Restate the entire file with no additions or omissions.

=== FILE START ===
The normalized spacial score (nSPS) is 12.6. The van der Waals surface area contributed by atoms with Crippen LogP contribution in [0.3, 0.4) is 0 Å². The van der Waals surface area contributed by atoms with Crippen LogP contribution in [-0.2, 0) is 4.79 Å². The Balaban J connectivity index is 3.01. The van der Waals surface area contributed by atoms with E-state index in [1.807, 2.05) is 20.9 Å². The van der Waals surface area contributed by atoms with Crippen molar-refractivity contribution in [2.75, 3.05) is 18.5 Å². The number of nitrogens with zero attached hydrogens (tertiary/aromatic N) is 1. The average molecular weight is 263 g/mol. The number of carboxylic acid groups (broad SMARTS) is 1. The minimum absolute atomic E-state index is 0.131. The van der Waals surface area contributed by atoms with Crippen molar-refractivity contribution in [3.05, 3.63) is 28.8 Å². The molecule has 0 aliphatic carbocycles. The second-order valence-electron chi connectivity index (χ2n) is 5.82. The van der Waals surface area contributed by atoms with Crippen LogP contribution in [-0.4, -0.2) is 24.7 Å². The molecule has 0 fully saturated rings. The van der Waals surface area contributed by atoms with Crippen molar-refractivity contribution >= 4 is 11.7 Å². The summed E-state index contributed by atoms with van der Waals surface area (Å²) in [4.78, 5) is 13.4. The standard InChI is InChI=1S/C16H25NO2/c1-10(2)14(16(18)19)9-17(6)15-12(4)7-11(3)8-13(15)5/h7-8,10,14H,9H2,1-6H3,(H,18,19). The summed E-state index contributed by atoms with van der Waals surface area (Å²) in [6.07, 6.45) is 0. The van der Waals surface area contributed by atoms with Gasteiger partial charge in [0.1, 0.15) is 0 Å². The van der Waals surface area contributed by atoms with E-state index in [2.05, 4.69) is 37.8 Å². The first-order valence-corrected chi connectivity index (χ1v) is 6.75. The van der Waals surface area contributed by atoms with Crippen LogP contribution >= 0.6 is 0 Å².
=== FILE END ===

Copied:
The normalized spacial score (nSPS) is 12.6. The van der Waals surface area contributed by atoms with Crippen LogP contribution in [0.3, 0.4) is 0 Å². The van der Waals surface area contributed by atoms with Crippen LogP contribution in [-0.2, 0) is 4.79 Å². The Balaban J connectivity index is 3.01. The van der Waals surface area contributed by atoms with E-state index in [1.807, 2.05) is 20.9 Å². The van der Waals surface area contributed by atoms with Crippen molar-refractivity contribution in [2.75, 3.05) is 18.5 Å². The number of nitrogens with zero attached hydrogens (tertiary/aromatic N) is 1. The average molecular weight is 263 g/mol. The number of carboxylic acid groups (broad SMARTS) is 1. The minimum absolute atomic E-state index is 0.131. The van der Waals surface area contributed by atoms with Crippen molar-refractivity contribution in [3.05, 3.63) is 28.8 Å². The molecule has 0 aliphatic carbocycles. The second-order valence-electron chi connectivity index (χ2n) is 5.82. The van der Waals surface area contributed by atoms with Crippen LogP contribution in [-0.4, -0.2) is 24.7 Å². The molecule has 0 fully saturated rings. The van der Waals surface area contributed by atoms with Crippen molar-refractivity contribution >= 4 is 11.7 Å². The summed E-state index contributed by atoms with van der Waals surface area (Å²) in [4.78, 5) is 13.4. The standard InChI is InChI=1S/C16H25NO2/c1-10(2)14(16(18)19)9-17(6)15-12(4)7-11(3)8-13(15)5/h7-8,10,14H,9H2,1-6H3,(H,18,19). The summed E-state index contributed by atoms with van der Waals surface area (Å²) in [6.07, 6.45) is 0. The van der Waals surface area contributed by atoms with Gasteiger partial charge in [0.1, 0.15) is 0 Å². The van der Waals surface area contributed by atoms with E-state index in [2.05, 4.69) is 37.8 Å². The first-order valence-corrected chi connectivity index (χ1v) is 6.75. The van der Waals surface area contributed by atoms with Crippen LogP contribution >= 0.6 is 0 Å².